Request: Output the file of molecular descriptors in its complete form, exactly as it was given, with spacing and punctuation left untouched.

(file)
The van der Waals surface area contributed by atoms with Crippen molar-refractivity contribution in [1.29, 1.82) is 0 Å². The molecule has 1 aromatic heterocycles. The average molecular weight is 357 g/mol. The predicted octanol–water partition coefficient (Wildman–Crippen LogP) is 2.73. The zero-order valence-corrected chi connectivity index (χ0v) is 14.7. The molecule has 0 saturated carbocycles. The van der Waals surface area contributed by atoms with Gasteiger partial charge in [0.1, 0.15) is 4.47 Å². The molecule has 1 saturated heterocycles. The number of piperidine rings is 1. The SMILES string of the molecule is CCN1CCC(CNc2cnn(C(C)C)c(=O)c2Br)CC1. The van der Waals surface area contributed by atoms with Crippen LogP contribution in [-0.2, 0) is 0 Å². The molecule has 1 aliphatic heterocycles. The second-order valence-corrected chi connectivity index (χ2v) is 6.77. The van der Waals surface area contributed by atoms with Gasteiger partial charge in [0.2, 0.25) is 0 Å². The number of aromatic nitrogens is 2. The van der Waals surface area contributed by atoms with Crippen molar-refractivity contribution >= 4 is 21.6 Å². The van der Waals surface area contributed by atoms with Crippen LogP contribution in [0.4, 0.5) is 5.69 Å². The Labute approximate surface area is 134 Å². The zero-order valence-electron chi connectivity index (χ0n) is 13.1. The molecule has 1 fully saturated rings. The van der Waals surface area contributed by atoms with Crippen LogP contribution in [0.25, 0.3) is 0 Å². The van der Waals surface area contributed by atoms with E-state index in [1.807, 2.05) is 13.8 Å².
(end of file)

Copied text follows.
The van der Waals surface area contributed by atoms with Crippen molar-refractivity contribution in [1.29, 1.82) is 0 Å². The molecule has 1 aromatic heterocycles. The average molecular weight is 357 g/mol. The predicted octanol–water partition coefficient (Wildman–Crippen LogP) is 2.73. The zero-order valence-corrected chi connectivity index (χ0v) is 14.7. The molecule has 0 saturated carbocycles. The van der Waals surface area contributed by atoms with Gasteiger partial charge in [0.1, 0.15) is 4.47 Å². The molecule has 1 saturated heterocycles. The number of piperidine rings is 1. The SMILES string of the molecule is CCN1CCC(CNc2cnn(C(C)C)c(=O)c2Br)CC1. The van der Waals surface area contributed by atoms with Crippen LogP contribution in [-0.2, 0) is 0 Å². The molecule has 1 aliphatic heterocycles. The second-order valence-corrected chi connectivity index (χ2v) is 6.77. The van der Waals surface area contributed by atoms with Gasteiger partial charge in [0.2, 0.25) is 0 Å². The number of aromatic nitrogens is 2. The van der Waals surface area contributed by atoms with Crippen molar-refractivity contribution >= 4 is 21.6 Å². The van der Waals surface area contributed by atoms with Crippen LogP contribution in [0.4, 0.5) is 5.69 Å². The Labute approximate surface area is 134 Å². The zero-order valence-electron chi connectivity index (χ0n) is 13.1. The molecule has 1 fully saturated rings. The van der Waals surface area contributed by atoms with Crippen LogP contribution in [0.25, 0.3) is 0 Å². The van der Waals surface area contributed by atoms with E-state index in [1.807, 2.05) is 13.8 Å².